What pundits should have learned from this scandalous summer in sports is that ticket sales are going to be related to a team’s on field or on the court performance.
If the Falcons went 12-4, it would be Michael Vick who? With all the steroids talk baseball still set an all-time attendance record for the fourth year in a row. And if the Knicks somehow win 50 this year, MSG will be selling out again. Regardless of how they dealt with Browne Sanders.
Readers of The Wages of Wins should recognize this argument. Attendance in sports is driven by winning. You win the fans come. You win with scandals the fans come. You lose, while being a perfect angel, the fans stay home. That’s the nature of demand in professional sports. So Rovell knocked this story out of the park.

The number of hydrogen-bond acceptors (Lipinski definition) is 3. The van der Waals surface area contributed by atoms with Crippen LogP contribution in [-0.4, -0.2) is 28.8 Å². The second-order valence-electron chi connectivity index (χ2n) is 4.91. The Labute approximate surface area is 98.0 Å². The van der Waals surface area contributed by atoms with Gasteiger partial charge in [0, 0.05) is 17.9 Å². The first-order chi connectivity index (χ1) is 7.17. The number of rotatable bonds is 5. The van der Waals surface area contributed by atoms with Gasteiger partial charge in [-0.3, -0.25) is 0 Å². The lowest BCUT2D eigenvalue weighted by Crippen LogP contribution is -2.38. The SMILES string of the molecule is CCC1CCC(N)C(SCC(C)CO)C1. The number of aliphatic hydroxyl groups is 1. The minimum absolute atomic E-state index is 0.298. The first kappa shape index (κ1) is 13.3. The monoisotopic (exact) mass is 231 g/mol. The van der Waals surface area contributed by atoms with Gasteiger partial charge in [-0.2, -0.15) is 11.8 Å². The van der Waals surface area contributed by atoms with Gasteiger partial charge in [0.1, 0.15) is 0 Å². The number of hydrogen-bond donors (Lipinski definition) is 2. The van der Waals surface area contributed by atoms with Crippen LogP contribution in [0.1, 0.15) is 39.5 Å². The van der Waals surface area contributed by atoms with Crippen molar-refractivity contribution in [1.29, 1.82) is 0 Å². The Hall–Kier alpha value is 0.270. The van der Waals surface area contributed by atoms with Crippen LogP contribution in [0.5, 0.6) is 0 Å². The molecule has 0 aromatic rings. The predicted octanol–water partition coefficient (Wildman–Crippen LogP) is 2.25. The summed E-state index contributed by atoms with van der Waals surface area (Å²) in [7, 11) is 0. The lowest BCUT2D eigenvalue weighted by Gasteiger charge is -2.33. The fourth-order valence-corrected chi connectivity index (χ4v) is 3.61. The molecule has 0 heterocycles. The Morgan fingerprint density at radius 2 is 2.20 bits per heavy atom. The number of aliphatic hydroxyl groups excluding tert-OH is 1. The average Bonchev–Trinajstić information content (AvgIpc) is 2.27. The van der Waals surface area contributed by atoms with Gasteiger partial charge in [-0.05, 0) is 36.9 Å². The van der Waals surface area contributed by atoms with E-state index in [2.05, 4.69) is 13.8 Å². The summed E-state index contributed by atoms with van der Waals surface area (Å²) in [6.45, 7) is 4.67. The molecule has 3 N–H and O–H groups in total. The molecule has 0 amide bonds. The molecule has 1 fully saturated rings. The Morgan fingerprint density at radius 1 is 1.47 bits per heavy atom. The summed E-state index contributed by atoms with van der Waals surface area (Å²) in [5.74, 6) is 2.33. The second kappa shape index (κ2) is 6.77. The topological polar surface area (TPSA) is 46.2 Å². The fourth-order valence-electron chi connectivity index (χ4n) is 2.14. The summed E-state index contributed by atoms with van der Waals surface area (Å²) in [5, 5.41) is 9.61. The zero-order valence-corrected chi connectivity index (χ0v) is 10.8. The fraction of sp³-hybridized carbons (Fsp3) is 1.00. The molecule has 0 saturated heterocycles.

From ESPN the Magazine…
As promised, this post is a collection of random thoughts. Next up we have an item from the latest issue of ESPN the Magazine (October 8).
Doug Drinen – of Pro-Football-Reference.com and JC Bradbury’s former colleague at the University of the South (Drinen is still there, Bradbury is at Kennesaw State) – wrote an article looking at what happens to starting NFL quarterbacks the game after a horrible outing. After reviewing the past five years of box score data Drinen discovered the following: “… out-0f-tune quarterbacks are nearly as likely to perform up to their normal standard as in-tune quarterbacks. Hey, it’s a volatile position.” All those who play fantasy football – specifically all those who use past performance to predict the future – should heed Drinen’s result. Quarterbacks are consistently inconsistent. So don’t get too down on bad performances or to up when they play well.